By Brian Meehan and Edward Timmons — April 19, 2018
This article was originally published in The Hill. Photo by Sunghwan Yoon, cropped, CC BY-SA 2.0.
Income inequality has become a prominent issue and a major political talking point. How should U.S. policymakers address income inequality concerns? Suggestions from experts and political pundits include increasing investment in higher education and wealth redistribution. Some have even gone so far as to suggest that the government provide more subsidies for higher education so that it becomes “free.”
In order to better understand wealth and income inequality, however, we need to examine how occupational opportunities for low-wage and entry-level workers impact income mobility. Expanded opportunities for low income workers could help them climb the income ladder, and by doing so realize the American Dream. A reduction in occupational opportunities might make that dream harder to realize. A new study that we co-authored examines the impact of a changing structure of low- to moderate-income occupational licensing and investigates the relationship between this changing structure and subsequent changes in absolute upward mobility and inequality.
Our study (co-authored with Andrew Meehan of Central Michigan University and John Hazenstab of Saint Francis University) examines the growth of licensing among 102 low- to moderate-income occupations referenced by the Institute for Justice. Licensing requirements for these occupations vary dramatically from state to state. For some occupations, licensing is relatively rare.
Forest workers, for example, are only licensed in Connecticut and florists are only licensed in Louisiana. Some occupations are a bit more commonly licensed. Football fans may not be surprised to learn that packers are licensed in Wisconsin and in five additional states. Other occupations are universally licensed. Barbers for instance, are licensed in every state. The requirements for these licenses also vary from state to state. The requirements consist of fees, educational classes, training, and having to pass an exam. Fees for some licenses can add up to hundreds or thousands of dollars, but some of the most onerous requirements can come in the form of education and training requirements that take years to complete.
There are supporters of expanding occupational licensing. Politicians and licensed industry members often defend licensing practices in the name of consumer safety. There is very little evidence that occupational licensing improves the quality of service delivered to consumers. In addition, licensing restrictions make it more difficult for people to enter the workforce and thus reduce competition for individuals and firms that are currently licensed. Our study quantifies the growth of the number of low- and moderate-income occupations requiring licenses from 1993 to 2012. During this time period, Louisiana added 59 licenses for these occupations, the most of any state. Over the same period, Oklahoma and Kentucky added only 15 occupational licenses for these occupations. On average, states added 31 additional occupational licenses for low- to moderate-income occupations.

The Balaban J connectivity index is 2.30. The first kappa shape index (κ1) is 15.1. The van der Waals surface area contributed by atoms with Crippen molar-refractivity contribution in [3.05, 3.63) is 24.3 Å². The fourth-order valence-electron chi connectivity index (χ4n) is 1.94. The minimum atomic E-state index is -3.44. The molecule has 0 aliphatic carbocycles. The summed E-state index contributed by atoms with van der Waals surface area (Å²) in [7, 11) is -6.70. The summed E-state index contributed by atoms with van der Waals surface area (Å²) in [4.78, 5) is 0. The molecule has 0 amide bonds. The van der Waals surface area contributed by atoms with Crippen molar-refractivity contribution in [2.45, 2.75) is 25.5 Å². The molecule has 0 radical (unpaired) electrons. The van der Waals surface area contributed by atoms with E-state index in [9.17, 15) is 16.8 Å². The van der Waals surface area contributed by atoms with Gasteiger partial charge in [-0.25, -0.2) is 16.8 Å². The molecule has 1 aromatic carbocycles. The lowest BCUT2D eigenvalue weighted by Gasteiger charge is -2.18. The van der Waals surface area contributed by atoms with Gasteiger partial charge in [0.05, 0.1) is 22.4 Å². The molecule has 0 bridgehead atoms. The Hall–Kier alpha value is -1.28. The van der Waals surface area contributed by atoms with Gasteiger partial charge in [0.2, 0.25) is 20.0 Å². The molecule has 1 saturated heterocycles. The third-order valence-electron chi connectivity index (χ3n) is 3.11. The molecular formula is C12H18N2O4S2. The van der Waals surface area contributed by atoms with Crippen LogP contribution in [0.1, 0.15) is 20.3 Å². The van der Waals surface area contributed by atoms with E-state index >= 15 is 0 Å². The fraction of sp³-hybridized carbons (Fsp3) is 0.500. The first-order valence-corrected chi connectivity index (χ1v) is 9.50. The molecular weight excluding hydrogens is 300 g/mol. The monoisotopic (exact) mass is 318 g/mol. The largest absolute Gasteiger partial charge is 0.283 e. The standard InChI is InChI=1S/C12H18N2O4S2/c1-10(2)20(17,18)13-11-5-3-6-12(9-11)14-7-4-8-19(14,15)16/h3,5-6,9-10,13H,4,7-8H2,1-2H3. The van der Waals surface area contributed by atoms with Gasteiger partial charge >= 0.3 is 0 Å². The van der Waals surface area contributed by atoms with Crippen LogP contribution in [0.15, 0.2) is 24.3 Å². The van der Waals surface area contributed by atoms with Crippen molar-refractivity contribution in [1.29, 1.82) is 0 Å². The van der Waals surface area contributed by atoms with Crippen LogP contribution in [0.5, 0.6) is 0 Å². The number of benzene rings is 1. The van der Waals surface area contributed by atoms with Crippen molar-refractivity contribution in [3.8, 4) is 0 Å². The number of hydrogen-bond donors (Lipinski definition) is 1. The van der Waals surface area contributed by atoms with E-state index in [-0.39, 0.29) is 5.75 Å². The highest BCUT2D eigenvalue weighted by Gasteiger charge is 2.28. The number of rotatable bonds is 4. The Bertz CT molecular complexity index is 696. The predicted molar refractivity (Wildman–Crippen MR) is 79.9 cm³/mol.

What does an increase in the number of licensed occupations mean for average Americans? We find evidence that licensing growth is correlated with reductions in absolute upward mobility. Absolute upward mobility measures the chances that individuals can climb the economic ladder and earn more relative to their parents. More specifically, growth in the number of licensed occupations is associated with a 1.7 percent reduction in absolute mobility for states that had the lowest levels of licensing growth and a 6.7 percent reduction in absolute mobility for states that had the most growth in licensing. In other words, it is becoming more difficult to climb the income ladder as licensing spreads to more occupations and affects more Americans.
We also find evidence that growth in occupational licensing has had a measurable impact on income inequality. Utilizing a commonly used measure of income inequality called the Gini coefficient, we find evidence of a negative correlation between licensing growth and county-level income inequality. More specifically, licensing growth is associated with increases in income inequality ranging from 3.9 to 15.4 percent.
As policy makers consider ways to address income inequality and decreases in economic mobility, the costs of occupational licensing must be considered. Taking a hard look at growth in occupational licensing and unnecessary licensing requirements and fees may result in increased entry into many different professions. Breaking down these barriers to prosperity may go a long way in promoting equality and mobility.